Findings: In 2017, there were 24.5 million incident cancer cases worldwide (16.8 million without nonmelanoma skin cancer [NMSC]) and 9.6 million cancer deaths. The majority of cancer DALYs came from years of life lost (97%), and only 3% came from years lived with disability. The odds of developing cancer were the lowest in the low SDI quintile (1 in 7) and the highest in the high SDI quintile (1 in 2) for both sexes. In 2017, the most common incident cancers in men were NMSC (4.3 million incident cases); tracheal, bronchus, and lung (TBL) cancer (1.5 million incident cases); and prostate cancer (1.3 million incident cases). The most common causes of cancer deaths and DALYs for men were TBL cancer (1.3 million deaths and 28.4 million DALYs), liver cancer (572 000 deaths and 15.2 million DALYs), and stomach cancer (542 000 deaths and 12.2 million DALYs). For women in 2017, the most common incident cancers were NMSC (3.3 million incident cases), breast cancer (1.9 million incident cases), and colorectal cancer (819 000 incident cases). The leading causes of cancer deaths and DALYs for women were breast cancer (601 000 deaths and 17.4 million DALYs), TBL cancer (596 000 deaths and 12.6 million DALYs), and colorectal cancer (414 000 deaths and 8.3 million DALYs).

Conclusions And Relevance: The national epidemiological profiles of cancer burden in the GBD study show large heterogeneities, which are a reflection of different exposures to risk factors, economic settings, lifestyles, and access to care and screening. The GBD study can be used by policy makers and other stakeholders to develop and improve national and local cancer control in order to achieve the global targets and improve equity in cancer care.
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http://dx.doi.org/10.1001/jamaoncol.2019.2996DOI Listing
http://www.ncbi.nlm.nih.gov/pmc/articles/PMC6777271PMC
December 2019

Socio-demographic determinants associated with ownership and use of long lasting insecticide treated nets among pregnant women in the Wa Municipality of Ghana.

Pan Afr Med J 2019 4;33:81. Epub 2019 Jun 4.

Eastern Regional Pharmacy Council, Koforidua, Ghana.

Introduction: An estimated 125 million pregnancies around the world are at risk of malaria infection every year. Insecticide Treated Bed Nets is a form of personal protection that has reportedly been shown to reduce severe disease and mortality due to malaria in endemic regions. This study investigated ownership and utilization of Long Lasting Insecticide Nets among pregnant women attending antenatal clinics in Wa Municipality of Ghana.

Methods: A cross-sectional study design was adopted to collect data among 394 pregnant women in six antenatal clinics. A two stage sampling technique was adopted and the data collection tool used was a semi-structured questionnaire. Descriptive and inferential statistics involving logistic regression were performed using Stata 14.

Results: More (33.3%) of the pregnant women were aged between 25-29 years with no formal education (29.9%) whiles most (69.6%) of the pregnant women were in Islam religion. About 95.9% have heard about Long Lasting Insecticide Nets and its benefits. Intuitively, ownership of Long Lasting Insecticide Nets was 82.2% with 69.3% utilization of Long Lasting Insecticide Nets. Pregnant women aged 30-34 and 35 years and above were significant predictors, however, less likely to own Long Lasting Insecticide Nets compared to 15-19 years [AOR(95%CI)=0.29(0.10-0.87) and 0.08(0.01-0.72) respectively] whiles pregnant women aged 35 years and above were significantly less likely to utilize Long Lasting Insecticide Nets compared to 15-19 years [OR(95%CI)=0.12(0.03-0.48)].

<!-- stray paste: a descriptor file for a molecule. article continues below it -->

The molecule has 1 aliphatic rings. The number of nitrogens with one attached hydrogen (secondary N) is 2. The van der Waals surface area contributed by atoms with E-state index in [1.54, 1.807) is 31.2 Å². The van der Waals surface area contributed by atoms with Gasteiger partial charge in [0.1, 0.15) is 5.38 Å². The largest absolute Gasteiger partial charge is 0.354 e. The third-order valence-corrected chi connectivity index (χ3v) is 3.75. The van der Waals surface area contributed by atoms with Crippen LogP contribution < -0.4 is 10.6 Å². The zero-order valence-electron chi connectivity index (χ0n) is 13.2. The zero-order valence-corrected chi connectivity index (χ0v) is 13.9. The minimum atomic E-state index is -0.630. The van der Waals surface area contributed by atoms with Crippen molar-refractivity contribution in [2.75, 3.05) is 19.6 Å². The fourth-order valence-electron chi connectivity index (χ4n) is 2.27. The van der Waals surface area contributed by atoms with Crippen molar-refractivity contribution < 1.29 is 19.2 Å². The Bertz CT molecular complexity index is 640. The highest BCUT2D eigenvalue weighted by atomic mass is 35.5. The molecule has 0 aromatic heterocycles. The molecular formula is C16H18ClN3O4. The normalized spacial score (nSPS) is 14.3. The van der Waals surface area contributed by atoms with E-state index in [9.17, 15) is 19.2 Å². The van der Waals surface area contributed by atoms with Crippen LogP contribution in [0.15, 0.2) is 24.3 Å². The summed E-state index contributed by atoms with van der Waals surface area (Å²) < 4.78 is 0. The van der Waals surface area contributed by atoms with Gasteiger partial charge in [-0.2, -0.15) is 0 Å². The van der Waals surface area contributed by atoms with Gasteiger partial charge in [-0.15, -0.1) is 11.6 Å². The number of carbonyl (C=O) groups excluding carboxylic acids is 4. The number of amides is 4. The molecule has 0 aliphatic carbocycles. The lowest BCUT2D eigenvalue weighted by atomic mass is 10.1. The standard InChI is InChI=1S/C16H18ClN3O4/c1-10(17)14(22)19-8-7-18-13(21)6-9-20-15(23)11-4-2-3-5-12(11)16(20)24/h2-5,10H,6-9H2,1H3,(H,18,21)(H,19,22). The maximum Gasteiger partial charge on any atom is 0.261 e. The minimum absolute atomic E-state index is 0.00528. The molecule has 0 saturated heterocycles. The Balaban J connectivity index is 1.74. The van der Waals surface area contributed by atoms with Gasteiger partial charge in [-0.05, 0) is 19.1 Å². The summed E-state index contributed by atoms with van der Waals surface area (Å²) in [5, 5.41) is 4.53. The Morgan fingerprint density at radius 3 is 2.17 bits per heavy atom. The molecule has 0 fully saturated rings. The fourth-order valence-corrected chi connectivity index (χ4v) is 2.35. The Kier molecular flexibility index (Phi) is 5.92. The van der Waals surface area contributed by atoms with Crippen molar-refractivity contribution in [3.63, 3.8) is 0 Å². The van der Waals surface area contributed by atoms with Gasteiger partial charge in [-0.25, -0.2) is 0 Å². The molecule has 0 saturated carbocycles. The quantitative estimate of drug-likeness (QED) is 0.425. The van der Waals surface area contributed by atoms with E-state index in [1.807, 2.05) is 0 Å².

Conclusion: The study found utilization of Long Lasting Insecticide Nets among pregnant in the Wa Municipality low as compared to the National Malaria Control Program target in Ghana although Long Lasting Insecticide Nets ownership was high. The study recommends that Public Health Nurses and Disease Control Officers should intensify sensitization on the importance and misconception of the use of Long Lasting Insecticide Nets during outreach clinics.
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http://dx.doi.org/10.11604/pamj.2019.33.81.16245DOI Listing
http://www.ncbi.nlm.nih.gov/pmc/articles/PMC6692087PMC
September 2019

Dog Owners' Knowledge about Rabies and Other Factors That Influence Canine Anti-Rabies Vaccination in the Upper East Region of Ghana.

Trop Med Infect Dis 2019 Aug 18;4(3). Epub 2019 Aug 18.

School of Public Health, University of Health and Allied Sciences, Ho PMB 31, Volta Region, Ghana.

Background: Human rabies, often contracted through dog bites, is a serious but neglected public health problem in the tropics, including Ghana. Due to its high fatality rate, adequate knowledge and vaccination of domestic dogs against the disease are very crucial in reducing its burden. We examined dog owners' knowledge level on rabies and factors that influenced anti-rabies vaccination of dogs in the Upper East Region of Ghana.

Methods: This descriptive cross-sectional study was conducted among 260 randomly sampled dog owners in six communities from six Districts using a multistage sampling technique, in the Upper East Region of Ghana. An interviewer-administered questionnaire was used to collect data from the respondents. Descriptive and inferential analyses were done using STATA 14.1.

Results: While knowledge about rabies was 199 (76.5%), that about anti-rabies vaccination was 137 (52.7%). District of residence (χ = 112.59, < 0.001), sex (χ = 6.14, = 0.013), education (χ = 20.45, < 0.001) as well as occupation (χ = 11.97, = 0.007) were significantly associated with rabies knowledge. District of residence (χ = 57.61, < 0.001), Educational level (χ = 15.37, = 0.004), occupation (χ = 11.66, = 0.009), religion (χ = 8.25, = 0.016) and knowledge on rabies (χ = 42.13, < 0.001) were also statistically associated with dog vaccination against rabies. Dog owners with good knowledge on rabies for instance, were more likely to vaccinate their dogs against rabies compared to those with poor knowledge [AOR = 1.99 (95% CI: 0.68, 5.86), = 0.210]. Dog owners with tertiary level of education were also 76.31 times more likely (95% CI: 6.20, 938.49, = 0.001) to have good knowledge about rabies compared to those with no formal education.

Conclusions: Dog owners in the Upper East Region of Ghana had good knowledge about rabies. This, however, did not translate into correspondingly high levels of dog vaccination against the disease. Rabies awareness and vaccination campaigns should, therefore, be intensified in the region, especially among the least educated and female dog owners.
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http://dx.doi.org/10.3390/tropicalmed4030115DOI Listing
http://www.ncbi.nlm.nih.gov/pmc/articles/PMC6789765PMC
August 2019